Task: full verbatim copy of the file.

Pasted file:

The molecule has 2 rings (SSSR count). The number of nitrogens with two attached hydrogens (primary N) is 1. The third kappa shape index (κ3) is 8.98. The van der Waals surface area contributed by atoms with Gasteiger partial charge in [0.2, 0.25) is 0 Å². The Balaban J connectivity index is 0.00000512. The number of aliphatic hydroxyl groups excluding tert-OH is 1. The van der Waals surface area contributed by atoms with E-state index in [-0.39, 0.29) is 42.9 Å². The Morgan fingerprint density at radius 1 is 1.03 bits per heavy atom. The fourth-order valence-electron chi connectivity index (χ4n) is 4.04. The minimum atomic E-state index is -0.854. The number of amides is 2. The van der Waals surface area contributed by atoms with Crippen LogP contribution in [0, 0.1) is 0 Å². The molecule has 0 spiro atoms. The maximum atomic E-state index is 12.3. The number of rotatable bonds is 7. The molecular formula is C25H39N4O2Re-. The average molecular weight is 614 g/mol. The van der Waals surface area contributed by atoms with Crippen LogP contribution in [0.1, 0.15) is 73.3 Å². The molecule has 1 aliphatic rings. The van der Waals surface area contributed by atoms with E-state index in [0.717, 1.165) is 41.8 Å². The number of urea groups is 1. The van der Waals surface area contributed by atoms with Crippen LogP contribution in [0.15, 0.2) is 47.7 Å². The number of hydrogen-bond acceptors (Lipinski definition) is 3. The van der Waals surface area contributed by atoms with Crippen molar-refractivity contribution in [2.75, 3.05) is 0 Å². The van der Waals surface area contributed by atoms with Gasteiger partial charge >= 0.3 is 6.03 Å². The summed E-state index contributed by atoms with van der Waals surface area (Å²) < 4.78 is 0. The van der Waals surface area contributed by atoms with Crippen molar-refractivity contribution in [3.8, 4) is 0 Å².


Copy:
The molecule has 2 rings (SSSR count). The number of nitrogens with two attached hydrogens (primary N) is 1. The third kappa shape index (κ3) is 8.98. The van der Waals surface area contributed by atoms with Gasteiger partial charge in [0.2, 0.25) is 0 Å². The Balaban J connectivity index is 0.00000512. The number of aliphatic hydroxyl groups excluding tert-OH is 1. The van der Waals surface area contributed by atoms with E-state index in [-0.39, 0.29) is 42.9 Å². The Morgan fingerprint density at radius 1 is 1.03 bits per heavy atom. The fourth-order valence-electron chi connectivity index (χ4n) is 4.04. The minimum atomic E-state index is -0.854. The number of amides is 2. The van der Waals surface area contributed by atoms with Crippen LogP contribution in [0, 0.1) is 0 Å². The molecule has 0 spiro atoms. The maximum atomic E-state index is 12.3. The number of rotatable bonds is 7. The molecular formula is C25H39N4O2Re-. The average molecular weight is 614 g/mol. The van der Waals surface area contributed by atoms with Crippen LogP contribution in [0.1, 0.15) is 73.3 Å². The molecule has 1 aliphatic rings. The van der Waals surface area contributed by atoms with E-state index in [0.717, 1.165) is 41.8 Å². The number of urea groups is 1. The van der Waals surface area contributed by atoms with Crippen LogP contribution in [0.15, 0.2) is 47.7 Å². The number of hydrogen-bond acceptors (Lipinski definition) is 3. The van der Waals surface area contributed by atoms with Crippen molar-refractivity contribution in [2.75, 3.05) is 0 Å². The van der Waals surface area contributed by atoms with Gasteiger partial charge >= 0.3 is 6.03 Å². The summed E-state index contributed by atoms with van der Waals surface area (Å²) < 4.78 is 0. The van der Waals surface area contributed by atoms with Crippen molar-refractivity contribution in [3.8, 4) is 0 Å².